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Still Dogwood



You see, the dogwood I was familiar with had four squat leaves and rested on the ground like a frog preparing to jump, hunkering close to the twigs and moss, so when I saw it in a tree, six feet from the earth like it was nothing, I did not believe it. I said that looks like dogwood, and they said it was, but I did not believe.

Six distractions beyond the tree-that-was-not-dogwood, into the Boston graveyard, Jane mentioned that they made all the new coffins impermeable. I chimed in like a child, in the “yes and—“ way I thought I abandoned on the boat with my pigtails. Of course, it was because old coffins used to collapse and how dare decomposition look anything less than uniform?

Over cold chicken at her placematted table, the conversation turned to school, and I swore because I wanted to convey the fire in my chest. My mother had to defend me to Jane’s wide eyes because in a backward world where corpses are not allowed to return to the earth, we use all of the language we have.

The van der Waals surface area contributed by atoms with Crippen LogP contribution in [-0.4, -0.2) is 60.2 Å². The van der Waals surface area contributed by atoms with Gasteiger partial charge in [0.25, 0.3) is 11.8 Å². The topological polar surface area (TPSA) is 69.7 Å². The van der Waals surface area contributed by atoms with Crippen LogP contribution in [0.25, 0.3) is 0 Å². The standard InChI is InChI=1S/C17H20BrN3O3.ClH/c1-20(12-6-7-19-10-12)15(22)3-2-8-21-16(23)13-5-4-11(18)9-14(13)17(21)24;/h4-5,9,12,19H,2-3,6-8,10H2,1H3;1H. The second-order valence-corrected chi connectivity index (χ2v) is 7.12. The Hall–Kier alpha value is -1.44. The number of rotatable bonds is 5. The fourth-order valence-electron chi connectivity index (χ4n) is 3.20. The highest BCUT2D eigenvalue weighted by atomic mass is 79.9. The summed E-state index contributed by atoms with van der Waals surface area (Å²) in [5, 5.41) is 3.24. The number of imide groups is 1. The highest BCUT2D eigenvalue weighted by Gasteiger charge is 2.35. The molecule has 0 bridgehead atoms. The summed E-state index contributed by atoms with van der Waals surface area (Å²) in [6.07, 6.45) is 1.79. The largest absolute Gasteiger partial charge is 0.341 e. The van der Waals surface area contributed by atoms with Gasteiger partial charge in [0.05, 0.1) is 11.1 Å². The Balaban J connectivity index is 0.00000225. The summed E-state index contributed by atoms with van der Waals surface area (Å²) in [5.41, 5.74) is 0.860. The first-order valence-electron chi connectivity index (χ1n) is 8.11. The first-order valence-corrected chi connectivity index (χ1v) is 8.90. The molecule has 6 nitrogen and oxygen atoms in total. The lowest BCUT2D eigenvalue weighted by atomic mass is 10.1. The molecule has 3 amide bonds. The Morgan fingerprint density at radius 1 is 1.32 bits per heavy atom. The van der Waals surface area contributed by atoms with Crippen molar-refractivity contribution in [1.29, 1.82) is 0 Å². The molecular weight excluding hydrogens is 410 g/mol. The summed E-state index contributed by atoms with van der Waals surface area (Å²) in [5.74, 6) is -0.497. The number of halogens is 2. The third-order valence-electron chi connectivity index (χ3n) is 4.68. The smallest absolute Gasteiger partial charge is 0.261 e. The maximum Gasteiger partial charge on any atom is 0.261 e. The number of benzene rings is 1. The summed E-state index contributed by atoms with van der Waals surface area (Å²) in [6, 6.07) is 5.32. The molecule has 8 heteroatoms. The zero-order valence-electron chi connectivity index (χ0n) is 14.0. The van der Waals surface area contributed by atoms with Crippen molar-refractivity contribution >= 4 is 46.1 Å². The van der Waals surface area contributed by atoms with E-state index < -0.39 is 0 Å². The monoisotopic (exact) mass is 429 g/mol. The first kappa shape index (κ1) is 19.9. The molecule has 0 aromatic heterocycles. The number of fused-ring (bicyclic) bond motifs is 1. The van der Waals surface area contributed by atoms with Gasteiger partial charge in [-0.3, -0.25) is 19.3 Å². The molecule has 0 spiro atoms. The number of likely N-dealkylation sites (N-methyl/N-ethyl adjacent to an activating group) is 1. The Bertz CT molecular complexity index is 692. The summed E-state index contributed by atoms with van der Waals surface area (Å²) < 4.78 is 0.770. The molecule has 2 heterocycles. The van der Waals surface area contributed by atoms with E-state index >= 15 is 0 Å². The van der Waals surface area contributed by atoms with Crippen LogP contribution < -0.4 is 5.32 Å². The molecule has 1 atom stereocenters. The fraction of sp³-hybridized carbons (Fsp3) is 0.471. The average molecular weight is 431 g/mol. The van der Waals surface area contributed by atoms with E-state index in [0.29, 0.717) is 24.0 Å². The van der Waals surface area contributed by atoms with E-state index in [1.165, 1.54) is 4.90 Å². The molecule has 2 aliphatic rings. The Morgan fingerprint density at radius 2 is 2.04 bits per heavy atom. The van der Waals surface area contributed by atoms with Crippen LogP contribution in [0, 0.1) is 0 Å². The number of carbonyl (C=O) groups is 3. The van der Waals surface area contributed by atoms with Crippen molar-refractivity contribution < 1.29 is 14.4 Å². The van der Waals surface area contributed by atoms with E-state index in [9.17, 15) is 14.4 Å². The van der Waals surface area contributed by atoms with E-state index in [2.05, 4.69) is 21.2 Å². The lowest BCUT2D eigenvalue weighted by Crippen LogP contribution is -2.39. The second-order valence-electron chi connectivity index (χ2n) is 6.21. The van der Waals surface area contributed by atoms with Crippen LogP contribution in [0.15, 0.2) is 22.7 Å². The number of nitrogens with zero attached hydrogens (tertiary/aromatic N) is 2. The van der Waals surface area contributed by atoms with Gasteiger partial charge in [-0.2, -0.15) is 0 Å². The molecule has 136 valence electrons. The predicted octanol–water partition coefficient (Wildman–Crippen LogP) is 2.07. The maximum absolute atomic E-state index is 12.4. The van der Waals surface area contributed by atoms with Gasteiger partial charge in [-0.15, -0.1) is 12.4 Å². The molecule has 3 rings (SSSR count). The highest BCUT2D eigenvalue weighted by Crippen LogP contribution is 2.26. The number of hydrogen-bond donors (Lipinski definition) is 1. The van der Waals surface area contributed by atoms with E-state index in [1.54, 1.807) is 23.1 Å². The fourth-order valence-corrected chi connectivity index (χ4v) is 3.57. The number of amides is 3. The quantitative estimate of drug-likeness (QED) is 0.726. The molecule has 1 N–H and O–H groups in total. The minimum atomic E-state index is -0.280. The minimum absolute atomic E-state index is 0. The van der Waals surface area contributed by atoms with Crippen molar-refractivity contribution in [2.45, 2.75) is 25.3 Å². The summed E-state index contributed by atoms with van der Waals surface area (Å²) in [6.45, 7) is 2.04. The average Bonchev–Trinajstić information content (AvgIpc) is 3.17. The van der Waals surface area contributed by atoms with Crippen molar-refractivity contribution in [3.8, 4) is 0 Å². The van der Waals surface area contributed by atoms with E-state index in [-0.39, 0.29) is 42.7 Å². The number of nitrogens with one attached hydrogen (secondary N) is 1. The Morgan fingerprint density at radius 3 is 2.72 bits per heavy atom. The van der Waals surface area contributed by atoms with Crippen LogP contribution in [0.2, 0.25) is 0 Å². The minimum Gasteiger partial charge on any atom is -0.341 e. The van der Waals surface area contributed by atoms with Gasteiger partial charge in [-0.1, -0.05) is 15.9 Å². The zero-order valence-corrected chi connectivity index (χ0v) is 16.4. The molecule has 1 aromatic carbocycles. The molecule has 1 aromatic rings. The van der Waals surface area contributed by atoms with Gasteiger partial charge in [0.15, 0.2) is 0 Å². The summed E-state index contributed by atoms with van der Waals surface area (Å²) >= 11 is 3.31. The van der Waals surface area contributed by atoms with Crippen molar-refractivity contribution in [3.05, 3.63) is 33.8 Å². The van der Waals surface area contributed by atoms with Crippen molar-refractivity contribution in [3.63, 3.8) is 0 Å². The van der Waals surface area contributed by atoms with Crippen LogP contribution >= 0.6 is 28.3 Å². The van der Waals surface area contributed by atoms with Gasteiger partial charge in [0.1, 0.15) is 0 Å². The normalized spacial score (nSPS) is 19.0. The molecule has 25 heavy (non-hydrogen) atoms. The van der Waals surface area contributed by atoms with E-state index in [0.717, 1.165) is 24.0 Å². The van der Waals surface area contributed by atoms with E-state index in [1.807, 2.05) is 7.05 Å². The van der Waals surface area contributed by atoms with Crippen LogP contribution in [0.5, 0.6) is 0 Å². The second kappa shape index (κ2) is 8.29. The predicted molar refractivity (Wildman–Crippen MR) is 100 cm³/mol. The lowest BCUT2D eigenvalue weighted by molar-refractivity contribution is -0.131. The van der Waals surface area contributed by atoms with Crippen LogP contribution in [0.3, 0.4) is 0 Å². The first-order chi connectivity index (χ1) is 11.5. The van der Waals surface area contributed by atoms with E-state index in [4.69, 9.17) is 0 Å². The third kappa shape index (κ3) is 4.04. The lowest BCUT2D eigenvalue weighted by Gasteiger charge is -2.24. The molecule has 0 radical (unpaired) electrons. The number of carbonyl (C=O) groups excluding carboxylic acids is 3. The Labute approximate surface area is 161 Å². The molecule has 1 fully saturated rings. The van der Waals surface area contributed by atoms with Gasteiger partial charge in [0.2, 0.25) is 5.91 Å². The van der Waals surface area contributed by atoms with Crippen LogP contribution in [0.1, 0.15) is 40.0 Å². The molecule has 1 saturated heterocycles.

There are no picket fences sectioning off our table from darker moods, for no matter the elevation, or what company you keep, dogwood is still poisonous, and people are still impermanent, and the world is far from perfect.









Carmen Gordon-Rein is a student of the Alaska Middle College School. She has done a lot of living in sixteen years and plans to continue in that fashion. The things she enjoys most in the world are the small sounds people sometimes make when listening to her work.